Pornography is something you hate.
There is a thin membrane between the two but most people
are neither living at the membrane
nor are they creating/consuming at the membrane
Most people really know what they like.
It is living with a lack of ambiguity that encourages the belief
that he/she is an expert and is an easy step to feel a necessity
to judge/define/set standards for others.
While having breakfast at Art’s with S. and Stephen Reamus, S. asked,
“Who is setting this community standard or deciding what is
interesting and acceptable for a so-called family newspaper or magazine?”
This is a good question.
And the answer always reflects the politics of our time
which has taken a deep swerve to the right.
This swerve feels subtle to those living and working far away from the membrane in the middle
but feels like deep hot predatorial breath the closer one operates towards the membrane.
Who is living and operating at the membrane?
Artists, of course. And the transgendered, the intellectuals, the activists, the humanitarians
and the usual crew. And oddly so are pornographers, advertising executives and even Hollywood.
Why is this membrane spot so crowded?
Because everyone (and we are each an expert) wants to have sex, talk about sex,
explore sex, empower sex, exploit sex, employ sex, control sex, or even actively ignore sex.
And often we want to control what others are doing/being/creating/thinking
because it impacts us through public arenas (advertising, Hollywood, internet, television)
and privately as our global village shrinks every day making our neighbours closer and closer.
Their thoughts, beliefs, and actions are always escalating in their impact upon us.
Sometimes we disapprove of ‘the other’s’ sexuality or what ‘the other’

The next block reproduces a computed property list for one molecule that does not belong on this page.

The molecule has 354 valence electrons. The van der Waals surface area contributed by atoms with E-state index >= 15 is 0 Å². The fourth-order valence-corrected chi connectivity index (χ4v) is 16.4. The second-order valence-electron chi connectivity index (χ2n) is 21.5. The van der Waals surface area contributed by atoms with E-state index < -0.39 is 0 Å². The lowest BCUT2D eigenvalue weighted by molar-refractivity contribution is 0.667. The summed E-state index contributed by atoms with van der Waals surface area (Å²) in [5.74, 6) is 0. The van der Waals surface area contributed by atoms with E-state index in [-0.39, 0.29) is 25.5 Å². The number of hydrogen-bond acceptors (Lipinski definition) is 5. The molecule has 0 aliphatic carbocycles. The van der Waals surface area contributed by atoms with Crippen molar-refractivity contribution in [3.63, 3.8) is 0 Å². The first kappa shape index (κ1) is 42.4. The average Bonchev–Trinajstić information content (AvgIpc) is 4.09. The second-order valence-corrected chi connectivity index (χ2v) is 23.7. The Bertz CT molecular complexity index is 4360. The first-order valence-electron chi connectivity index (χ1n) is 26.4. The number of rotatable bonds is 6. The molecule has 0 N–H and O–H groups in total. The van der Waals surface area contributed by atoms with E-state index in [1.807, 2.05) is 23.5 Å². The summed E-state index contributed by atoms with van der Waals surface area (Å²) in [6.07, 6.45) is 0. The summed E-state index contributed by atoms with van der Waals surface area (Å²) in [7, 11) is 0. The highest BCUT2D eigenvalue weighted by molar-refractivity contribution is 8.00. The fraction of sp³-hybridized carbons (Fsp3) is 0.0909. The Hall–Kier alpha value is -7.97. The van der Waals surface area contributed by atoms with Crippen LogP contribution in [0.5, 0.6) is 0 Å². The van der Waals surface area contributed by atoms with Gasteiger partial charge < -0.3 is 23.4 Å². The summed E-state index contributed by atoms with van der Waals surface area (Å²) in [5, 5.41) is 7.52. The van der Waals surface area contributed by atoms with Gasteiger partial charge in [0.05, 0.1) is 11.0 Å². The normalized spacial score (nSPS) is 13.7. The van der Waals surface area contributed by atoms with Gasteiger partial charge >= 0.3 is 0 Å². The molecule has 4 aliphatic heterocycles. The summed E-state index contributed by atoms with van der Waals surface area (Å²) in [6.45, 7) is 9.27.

is being/feeling/making causes us to be uncomfortable.
Sometimes someone in the membrane is making money off of us.
Or exploiting and enslaving us or someone we love.
No wonder it is so challenging to talk about sex together without coming to blows.
Our culture possesses so few words to describe and discuss sexuality (and the spirituality of sexuality).
A paucity of words to share our feelings and experiences as sexual and spiritual human beings.
We are often left with the lexicon, nomenclature, and images from commercial sources
like Hollywood, TV, and pornography — unconsciously absorbing the values attached to these
commercial sources. It is my very strong belief that it is individual artists
who shall help us create a new sexual language.
Visually. With words. With media.
How can we passively accept that our language, humour, aesthetics,
and morality is being created by the global economy — or as I like to call it – Capitalism Gone Wild?
In a speech given by Sally Tisdale (author of infamous pro-pornography book Talk Dirty to Me)
at the Law and Literature Symposium, University of California-Berkeley, October 1, 1995, Tisdale says,
“Art exists not so much outside social responsibility, but within it — woven through it,
through the social fabric, the political reality and the political vision, intermingled in
and embroidered upon the daily life of culture in such a way that it can’t be held separate,
imprisoned in a cage of changing values.
In Oscar Wilde’s words, ‘Art never expresses anything but itself.’
Art must exist and cannot be contained, because art is that which humans must do. Art simply is.”
I love art. And I love sex. I am extremely interested in the spirituality of sex, the passion of love,
the psychology of change, the transcendence of sexual and spiritual acts, and the support and nurturing
of our expression and growth as loving and sexual humans.